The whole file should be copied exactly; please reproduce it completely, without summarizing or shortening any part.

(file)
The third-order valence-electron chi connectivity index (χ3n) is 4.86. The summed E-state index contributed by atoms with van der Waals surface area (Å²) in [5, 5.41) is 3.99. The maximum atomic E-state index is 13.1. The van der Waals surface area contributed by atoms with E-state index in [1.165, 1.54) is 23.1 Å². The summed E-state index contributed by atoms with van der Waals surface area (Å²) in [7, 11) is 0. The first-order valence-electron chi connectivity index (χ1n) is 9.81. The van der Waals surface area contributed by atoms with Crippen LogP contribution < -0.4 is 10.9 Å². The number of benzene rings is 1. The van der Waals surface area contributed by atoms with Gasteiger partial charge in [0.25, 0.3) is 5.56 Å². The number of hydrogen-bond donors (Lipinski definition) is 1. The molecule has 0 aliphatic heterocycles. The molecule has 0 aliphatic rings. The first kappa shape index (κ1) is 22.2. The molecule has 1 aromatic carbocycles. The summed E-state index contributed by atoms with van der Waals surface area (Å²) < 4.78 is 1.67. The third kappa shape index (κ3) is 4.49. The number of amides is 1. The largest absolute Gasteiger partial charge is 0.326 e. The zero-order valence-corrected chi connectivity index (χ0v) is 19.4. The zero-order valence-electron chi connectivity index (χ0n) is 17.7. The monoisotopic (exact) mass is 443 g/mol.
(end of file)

The third-order valence-electron chi connectivity index (χ3n) is 4.86. The summed E-state index contributed by atoms with van der Waals surface area (Å²) in [5, 5.41) is 3.99. The maximum atomic E-state index is 13.1. The van der Waals surface area contributed by atoms with E-state index in [1.165, 1.54) is 23.1 Å². The summed E-state index contributed by atoms with van der Waals surface area (Å²) in [7, 11) is 0. The first-order valence-electron chi connectivity index (χ1n) is 9.81. The van der Waals surface area contributed by atoms with Crippen LogP contribution < -0.4 is 10.9 Å². The number of benzene rings is 1. The van der Waals surface area contributed by atoms with Gasteiger partial charge in [0.25, 0.3) is 5.56 Å². The number of hydrogen-bond donors (Lipinski definition) is 1. The molecule has 0 aliphatic heterocycles. The molecule has 0 aliphatic rings. The first kappa shape index (κ1) is 22.2. The molecule has 1 aromatic carbocycles. The summed E-state index contributed by atoms with van der Waals surface area (Å²) < 4.78 is 1.67. The third kappa shape index (κ3) is 4.49. The number of amides is 1. The largest absolute Gasteiger partial charge is 0.326 e. The zero-order valence-corrected chi connectivity index (χ0v) is 19.4. The zero-order valence-electron chi connectivity index (χ0n) is 17.7. The monoisotopic (exact) mass is 443 g/mol.